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Thursday, 28 May 2009
Page: 4713

Mr RIPOLL (10:53 AM) —I note once again, for people listening in today and for the Hansard record, the disgraceful behaviour of the opposition. For the member for Dunkley, on a really important bill such as the Car Dealership Financing Guarantee Appropriation Bill 2009, to disrupt the proper processes of the House is an abuse of the standing orders. The way they are abusing this place, abusing the standing orders of this place and trying to prevent members speaking on what is a really important bill is completely disgraceful behaviour.

This bill is about making sure that the Australian economy continues to function properly and efficiently, and it is about ensuring that car dealers actually have a business. This is from a mob who claim to be the great supporters of small business. We are here trying to actually pass legislation to support small businesses and car dealerships. I am sure that they are going to be very thankful to the member for Dunkley and the opposition—the Liberal and National parties—when all that the opposition is interested in is disrupting the debate and disrupting the passage of this bill.

Mr Baldwin —Why don’t you get on with it, then?

Mr RIPOLL —I have got plenty of time to get on with it, and I will, but the member for Dunkley and the member for Paterson are more interested in disrupting this debate and not letting us get on with it. Car dealers—

And here we go again with the member for Paterson abusing the standing orders of this place.

Mr Baldwin —Mr Speaker, on a point of order: the member has misrepresented me—I have not disrupted the House, but seeing as he wishes me to do so, I—

The DEPUTY SPEAKER (Mr PD Secker)—There is no point of order. The member for Paterson will resume his seat.

(Quorum formed)

Mr RIPOLL —Mr Deputy Speaker, I commend you on your correct ruling that there was no point of order. I also thank my colleagues for coming in here and spending the time to hear me speak on this very important bill.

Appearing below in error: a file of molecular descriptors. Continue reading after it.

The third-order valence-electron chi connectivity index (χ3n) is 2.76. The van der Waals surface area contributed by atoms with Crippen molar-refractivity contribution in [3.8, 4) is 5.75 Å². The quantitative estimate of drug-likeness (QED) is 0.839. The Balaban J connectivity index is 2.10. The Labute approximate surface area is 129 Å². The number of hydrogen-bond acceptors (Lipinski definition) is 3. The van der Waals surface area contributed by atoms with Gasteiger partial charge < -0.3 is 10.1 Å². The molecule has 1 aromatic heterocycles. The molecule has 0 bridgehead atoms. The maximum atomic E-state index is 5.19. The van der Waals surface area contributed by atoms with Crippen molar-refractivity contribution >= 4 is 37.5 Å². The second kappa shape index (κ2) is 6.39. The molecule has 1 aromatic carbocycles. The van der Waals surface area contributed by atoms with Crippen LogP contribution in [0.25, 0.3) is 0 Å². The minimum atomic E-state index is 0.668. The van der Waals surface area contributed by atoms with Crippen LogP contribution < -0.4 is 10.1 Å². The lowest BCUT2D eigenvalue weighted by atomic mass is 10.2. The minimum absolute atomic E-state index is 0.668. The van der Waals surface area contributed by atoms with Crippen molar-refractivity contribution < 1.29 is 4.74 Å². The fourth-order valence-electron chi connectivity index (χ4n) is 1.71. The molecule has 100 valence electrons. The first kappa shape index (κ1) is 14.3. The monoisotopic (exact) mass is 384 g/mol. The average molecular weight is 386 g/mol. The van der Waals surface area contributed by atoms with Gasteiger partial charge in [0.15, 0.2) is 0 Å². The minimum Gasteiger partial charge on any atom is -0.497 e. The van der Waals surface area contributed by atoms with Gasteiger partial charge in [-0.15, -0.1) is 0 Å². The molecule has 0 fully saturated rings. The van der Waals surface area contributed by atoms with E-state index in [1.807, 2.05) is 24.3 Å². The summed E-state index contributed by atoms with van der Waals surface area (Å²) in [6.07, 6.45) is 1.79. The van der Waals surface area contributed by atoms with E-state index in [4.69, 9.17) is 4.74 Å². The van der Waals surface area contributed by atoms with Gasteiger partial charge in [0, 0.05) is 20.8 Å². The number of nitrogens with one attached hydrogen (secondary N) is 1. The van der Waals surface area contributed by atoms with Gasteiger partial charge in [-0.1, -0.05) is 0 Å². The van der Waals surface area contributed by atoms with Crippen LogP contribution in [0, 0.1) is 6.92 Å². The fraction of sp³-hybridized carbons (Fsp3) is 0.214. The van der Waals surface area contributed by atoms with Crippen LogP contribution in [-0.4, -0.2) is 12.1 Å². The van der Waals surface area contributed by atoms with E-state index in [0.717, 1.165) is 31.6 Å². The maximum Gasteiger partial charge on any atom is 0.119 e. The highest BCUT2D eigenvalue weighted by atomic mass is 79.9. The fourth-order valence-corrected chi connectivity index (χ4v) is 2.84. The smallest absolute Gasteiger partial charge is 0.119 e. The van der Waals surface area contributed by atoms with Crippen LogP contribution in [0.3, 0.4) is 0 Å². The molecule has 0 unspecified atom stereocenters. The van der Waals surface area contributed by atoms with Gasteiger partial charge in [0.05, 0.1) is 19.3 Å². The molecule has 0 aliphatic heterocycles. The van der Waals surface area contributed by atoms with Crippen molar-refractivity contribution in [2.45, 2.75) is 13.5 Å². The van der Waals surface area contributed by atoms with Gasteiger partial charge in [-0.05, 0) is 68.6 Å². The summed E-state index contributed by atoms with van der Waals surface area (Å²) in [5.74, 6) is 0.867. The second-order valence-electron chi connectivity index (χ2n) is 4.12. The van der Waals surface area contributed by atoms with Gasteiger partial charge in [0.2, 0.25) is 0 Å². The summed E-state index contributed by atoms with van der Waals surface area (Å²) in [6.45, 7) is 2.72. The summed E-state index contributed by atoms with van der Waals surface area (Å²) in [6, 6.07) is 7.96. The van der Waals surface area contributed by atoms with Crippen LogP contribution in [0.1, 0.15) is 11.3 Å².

The reality is that the opposition is interested only in disrupting a really important debate on supporting what should be a core constituency for them: small businesses and car dealerships, and supporting them not just in the big cities but in the remote and rural communities across Australia, in places such as Ipswich in my electorate. Whether they be in Brisbane, Victoria, Queensland or wherever, these are fair dinkum small businesses that are operating under very, very tough conditions—conditions which are no fault of their own. They have been left in a perilous position, not just by the global financial crisis but by what I think is the unscrupulous behaviour of a number of financiers worldwide and in this country who have refused to continue to provide the sort of liquidity that car dealerships need to continue their business.

We are not talking about failing businesses. We are talking about businesses that are going concerns, that have had long histories and balance sheets in good standing, that have been more than capable and more than able to meet all of their liabilities and that continue to do so. I find the behaviour of companies such as GE Money and GMAC towards some of their clients—some of whom have been their clients for more than 20 years—completely outrageous.

It left this government in a position where we had to act to fill that gap and that void, and that is what this bill is about. The OzCar SPV, the special purpose vehicle, is designed specifically to provide critical wholesale floor plan finance to eligible car dealerships to ensure that the departures of GE Money Motor Solutions and GMAC—and the liquidity challenges that also confront Ford Credit—do not result in the closure of hundreds of otherwise viable car dealers across Australia, which would in turn result in thousands of job losses.

What has taken place in the past six to 12 months has put an enormous amount of pressure on car dealerships—small businesses in a whole range of communities. It has put a great deal of strain on their businesses. For some, if action had not been taken early, it could have meant the closing of those businesses, putting at risk many, many jobs. The SPV initiative will protect jobs. It is part of a broader government strategy of supporting the economy, supporting the community and supporting small business in this country. We are determined to meet all of those challenges. We accept the responsibilities we inherit as government in terms of where we find ourselves economically, given the global financial crisis. You have to act and you have to act locally. You have to support and maintain jobs by providing the sorts of economic stimuluses people need to ensure that they can continue on with their lives. You also have to provide mechanisms for small businesses, medium enterprises and large businesses through industry support to make sure that they can continue to do what they do, in turn supporting jobs. This is exactly what this Car Dealership Financing Guarantee Appropriation Bill is all about—it is about underpinning a vital sector of our economy.